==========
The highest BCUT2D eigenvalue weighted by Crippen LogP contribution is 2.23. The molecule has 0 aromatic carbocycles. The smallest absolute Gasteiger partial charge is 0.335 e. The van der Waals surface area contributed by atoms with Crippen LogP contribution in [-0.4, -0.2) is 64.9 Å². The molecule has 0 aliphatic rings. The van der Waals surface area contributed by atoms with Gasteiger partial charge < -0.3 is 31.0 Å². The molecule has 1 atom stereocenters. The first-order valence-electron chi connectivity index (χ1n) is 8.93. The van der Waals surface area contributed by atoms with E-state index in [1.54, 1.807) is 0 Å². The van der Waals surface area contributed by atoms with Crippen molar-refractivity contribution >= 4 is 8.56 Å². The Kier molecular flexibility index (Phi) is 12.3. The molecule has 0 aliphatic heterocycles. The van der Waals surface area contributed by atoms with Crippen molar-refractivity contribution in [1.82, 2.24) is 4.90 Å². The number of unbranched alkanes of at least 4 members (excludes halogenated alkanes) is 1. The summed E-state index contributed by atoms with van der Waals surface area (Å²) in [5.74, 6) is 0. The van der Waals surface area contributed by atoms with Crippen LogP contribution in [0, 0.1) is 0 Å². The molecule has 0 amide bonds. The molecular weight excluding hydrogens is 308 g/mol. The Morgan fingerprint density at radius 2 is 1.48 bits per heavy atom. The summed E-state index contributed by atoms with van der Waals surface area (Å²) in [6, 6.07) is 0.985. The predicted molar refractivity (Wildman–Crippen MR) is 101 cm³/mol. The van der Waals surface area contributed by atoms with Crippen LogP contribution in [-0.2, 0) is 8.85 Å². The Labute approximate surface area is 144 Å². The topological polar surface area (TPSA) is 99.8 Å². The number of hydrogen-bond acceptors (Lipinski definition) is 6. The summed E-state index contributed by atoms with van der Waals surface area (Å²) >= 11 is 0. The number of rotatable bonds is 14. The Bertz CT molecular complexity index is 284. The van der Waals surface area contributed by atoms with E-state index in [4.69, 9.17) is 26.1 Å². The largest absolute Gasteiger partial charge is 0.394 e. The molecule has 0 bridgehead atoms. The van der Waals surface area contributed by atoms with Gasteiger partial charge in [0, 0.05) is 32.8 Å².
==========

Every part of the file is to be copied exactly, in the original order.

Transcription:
The highest BCUT2D eigenvalue weighted by Crippen LogP contribution is 2.23. The molecule has 0 aromatic carbocycles. The smallest absolute Gasteiger partial charge is 0.335 e. The van der Waals surface area contributed by atoms with Crippen LogP contribution in [-0.4, -0.2) is 64.9 Å². The molecule has 0 aliphatic rings. The van der Waals surface area contributed by atoms with Gasteiger partial charge < -0.3 is 31.0 Å². The molecule has 1 atom stereocenters. The first-order valence-electron chi connectivity index (χ1n) is 8.93. The van der Waals surface area contributed by atoms with E-state index in [1.54, 1.807) is 0 Å². The van der Waals surface area contributed by atoms with Crippen molar-refractivity contribution >= 4 is 8.56 Å². The Kier molecular flexibility index (Phi) is 12.3. The molecule has 0 aliphatic heterocycles. The van der Waals surface area contributed by atoms with Crippen molar-refractivity contribution in [1.82, 2.24) is 4.90 Å². The number of unbranched alkanes of at least 4 members (excludes halogenated alkanes) is 1. The summed E-state index contributed by atoms with van der Waals surface area (Å²) in [5.74, 6) is 0. The van der Waals surface area contributed by atoms with Crippen LogP contribution in [0, 0.1) is 0 Å². The molecule has 0 amide bonds. The molecular weight excluding hydrogens is 308 g/mol. The Morgan fingerprint density at radius 2 is 1.48 bits per heavy atom. The summed E-state index contributed by atoms with van der Waals surface area (Å²) in [6, 6.07) is 0.985. The predicted molar refractivity (Wildman–Crippen MR) is 101 cm³/mol. The van der Waals surface area contributed by atoms with Crippen LogP contribution in [-0.2, 0) is 8.85 Å². The Labute approximate surface area is 144 Å². The topological polar surface area (TPSA) is 99.8 Å². The number of hydrogen-bond acceptors (Lipinski definition) is 6. The summed E-state index contributed by atoms with van der Waals surface area (Å²) >= 11 is 0. The number of rotatable bonds is 14. The Bertz CT molecular complexity index is 284. The van der Waals surface area contributed by atoms with E-state index in [4.69, 9.17) is 26.1 Å². The largest absolute Gasteiger partial charge is 0.394 e. The molecule has 0 bridgehead atoms. The van der Waals surface area contributed by atoms with Gasteiger partial charge in [0, 0.05) is 32.8 Å².